Voters in booths
(Photo credit: MDGovpics / Flickr)

As Hurricane Laura barreled toward the Gulf Coast this past August, Daniel Rogers of Pineville, Louisiana, worried about what the deadly storm would do to his home and community.

“It’s kind of a strange state to be in because you kind of just feel like Mother Nature has all control,” he says. “So you’re sitting there just hoping that a tree doesn’t fall on your house and hoping your windows don’t break through or anything like that. And you just kind of have to wait it out.”

Ultimately, Pineville was spared the worst. At Rogers’s house, a section of fencing was damaged.

“But we’re fortunate that that was all that occurred,” Rogers says. “It could have done more damage, and we definitely dodged a bullet.”

But he says that as the climate warms, the ongoing threat of extreme weather looms.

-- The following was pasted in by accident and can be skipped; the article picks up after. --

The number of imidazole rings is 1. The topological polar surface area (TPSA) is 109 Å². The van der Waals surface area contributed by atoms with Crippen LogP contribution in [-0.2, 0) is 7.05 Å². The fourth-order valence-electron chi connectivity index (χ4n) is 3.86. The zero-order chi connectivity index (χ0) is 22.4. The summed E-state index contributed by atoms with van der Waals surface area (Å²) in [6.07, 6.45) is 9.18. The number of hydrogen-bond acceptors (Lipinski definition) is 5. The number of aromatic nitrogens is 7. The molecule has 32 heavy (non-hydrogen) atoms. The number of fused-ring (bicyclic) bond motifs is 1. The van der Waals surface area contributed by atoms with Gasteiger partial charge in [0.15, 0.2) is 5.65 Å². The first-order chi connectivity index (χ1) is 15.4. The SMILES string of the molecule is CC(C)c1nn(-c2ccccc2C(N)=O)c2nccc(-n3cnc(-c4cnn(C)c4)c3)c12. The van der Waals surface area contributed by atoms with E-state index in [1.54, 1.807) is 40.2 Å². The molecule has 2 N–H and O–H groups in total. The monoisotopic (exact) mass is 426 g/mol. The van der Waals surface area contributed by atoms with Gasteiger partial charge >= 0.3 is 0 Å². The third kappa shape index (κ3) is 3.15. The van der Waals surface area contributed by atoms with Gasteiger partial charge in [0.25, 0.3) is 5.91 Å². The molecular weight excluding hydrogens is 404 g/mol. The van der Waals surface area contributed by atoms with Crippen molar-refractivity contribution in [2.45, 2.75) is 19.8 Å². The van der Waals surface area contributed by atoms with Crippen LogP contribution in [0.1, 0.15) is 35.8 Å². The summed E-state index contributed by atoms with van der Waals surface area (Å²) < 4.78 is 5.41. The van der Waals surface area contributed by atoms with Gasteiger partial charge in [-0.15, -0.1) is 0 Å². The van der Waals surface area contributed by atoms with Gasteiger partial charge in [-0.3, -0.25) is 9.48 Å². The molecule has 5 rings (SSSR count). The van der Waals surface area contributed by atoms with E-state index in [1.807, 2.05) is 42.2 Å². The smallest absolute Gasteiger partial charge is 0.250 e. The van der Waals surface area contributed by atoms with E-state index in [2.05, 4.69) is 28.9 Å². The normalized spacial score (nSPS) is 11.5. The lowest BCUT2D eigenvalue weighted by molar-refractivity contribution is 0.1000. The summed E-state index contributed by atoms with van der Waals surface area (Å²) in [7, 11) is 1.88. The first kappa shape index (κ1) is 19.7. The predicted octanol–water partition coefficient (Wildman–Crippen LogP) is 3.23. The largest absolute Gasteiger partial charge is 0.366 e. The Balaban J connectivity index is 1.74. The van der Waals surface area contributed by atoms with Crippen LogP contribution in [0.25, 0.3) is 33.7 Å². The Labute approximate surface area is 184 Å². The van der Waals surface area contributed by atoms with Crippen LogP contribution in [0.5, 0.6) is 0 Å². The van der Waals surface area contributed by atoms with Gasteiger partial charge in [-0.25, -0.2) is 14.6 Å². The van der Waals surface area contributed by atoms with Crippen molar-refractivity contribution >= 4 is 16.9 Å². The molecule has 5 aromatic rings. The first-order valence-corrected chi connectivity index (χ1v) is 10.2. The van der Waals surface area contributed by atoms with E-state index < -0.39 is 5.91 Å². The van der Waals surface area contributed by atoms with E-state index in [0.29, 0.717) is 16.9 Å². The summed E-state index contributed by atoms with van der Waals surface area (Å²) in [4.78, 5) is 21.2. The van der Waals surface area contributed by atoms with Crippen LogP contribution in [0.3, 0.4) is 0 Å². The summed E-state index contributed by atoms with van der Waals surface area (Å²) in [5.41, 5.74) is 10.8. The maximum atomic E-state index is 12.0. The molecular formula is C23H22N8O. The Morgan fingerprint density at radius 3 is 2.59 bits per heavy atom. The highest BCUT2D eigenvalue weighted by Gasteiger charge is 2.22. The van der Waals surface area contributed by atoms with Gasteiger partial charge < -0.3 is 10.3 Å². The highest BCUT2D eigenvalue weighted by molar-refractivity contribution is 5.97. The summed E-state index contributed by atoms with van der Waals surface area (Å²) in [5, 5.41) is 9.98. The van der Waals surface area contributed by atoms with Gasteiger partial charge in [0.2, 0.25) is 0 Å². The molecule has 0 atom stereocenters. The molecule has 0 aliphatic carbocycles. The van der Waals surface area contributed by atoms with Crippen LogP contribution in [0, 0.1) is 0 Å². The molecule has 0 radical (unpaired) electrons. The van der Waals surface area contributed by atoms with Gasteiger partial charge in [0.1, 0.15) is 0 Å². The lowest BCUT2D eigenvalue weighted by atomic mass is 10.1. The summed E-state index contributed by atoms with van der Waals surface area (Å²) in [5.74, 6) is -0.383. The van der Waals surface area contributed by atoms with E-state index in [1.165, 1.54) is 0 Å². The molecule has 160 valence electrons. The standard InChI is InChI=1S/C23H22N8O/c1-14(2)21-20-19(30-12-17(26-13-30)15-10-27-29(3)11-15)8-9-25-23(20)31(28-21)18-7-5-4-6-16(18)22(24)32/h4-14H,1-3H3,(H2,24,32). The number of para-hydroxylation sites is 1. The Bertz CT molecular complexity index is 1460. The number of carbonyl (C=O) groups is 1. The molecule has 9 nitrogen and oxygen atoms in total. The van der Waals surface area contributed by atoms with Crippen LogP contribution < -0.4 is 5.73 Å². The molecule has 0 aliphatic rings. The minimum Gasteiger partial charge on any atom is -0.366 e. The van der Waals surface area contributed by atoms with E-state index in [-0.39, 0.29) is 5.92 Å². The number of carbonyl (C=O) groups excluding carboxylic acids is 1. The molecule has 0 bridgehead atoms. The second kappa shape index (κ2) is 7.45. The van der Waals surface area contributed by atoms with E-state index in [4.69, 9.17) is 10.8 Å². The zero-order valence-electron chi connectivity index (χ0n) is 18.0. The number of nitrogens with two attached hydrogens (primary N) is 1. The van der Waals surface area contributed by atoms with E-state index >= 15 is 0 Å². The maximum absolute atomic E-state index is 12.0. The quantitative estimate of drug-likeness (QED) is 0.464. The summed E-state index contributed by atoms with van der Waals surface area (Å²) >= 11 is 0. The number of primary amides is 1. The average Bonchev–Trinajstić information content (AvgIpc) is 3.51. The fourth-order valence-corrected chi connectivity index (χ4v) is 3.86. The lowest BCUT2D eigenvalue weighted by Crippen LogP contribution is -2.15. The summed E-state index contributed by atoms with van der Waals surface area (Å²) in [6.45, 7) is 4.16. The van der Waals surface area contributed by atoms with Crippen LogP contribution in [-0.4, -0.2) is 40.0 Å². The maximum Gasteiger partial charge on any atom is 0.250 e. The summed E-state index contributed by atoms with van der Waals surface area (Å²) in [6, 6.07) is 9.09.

“There’s a lot of places all over the world that are experiencing extreme weather events that we think are directly related to the changing climate,” he says. “I think it definitely creates a sense of urgency.”

So Rogers volunteers with the Citizens’ Climate Lobby, an advocacy group. And as he considers who to vote for on election day, he looks for candidates committed to climate action.

“We need to figure out how we can start reversing some of the effects that we’re seeing from climate change,” he says. “So it’s an extremely important topic for me personally.”

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Reporting credit: Sarah Kennedy/ChavoBart Digital Media.

Topics: Policy & Politics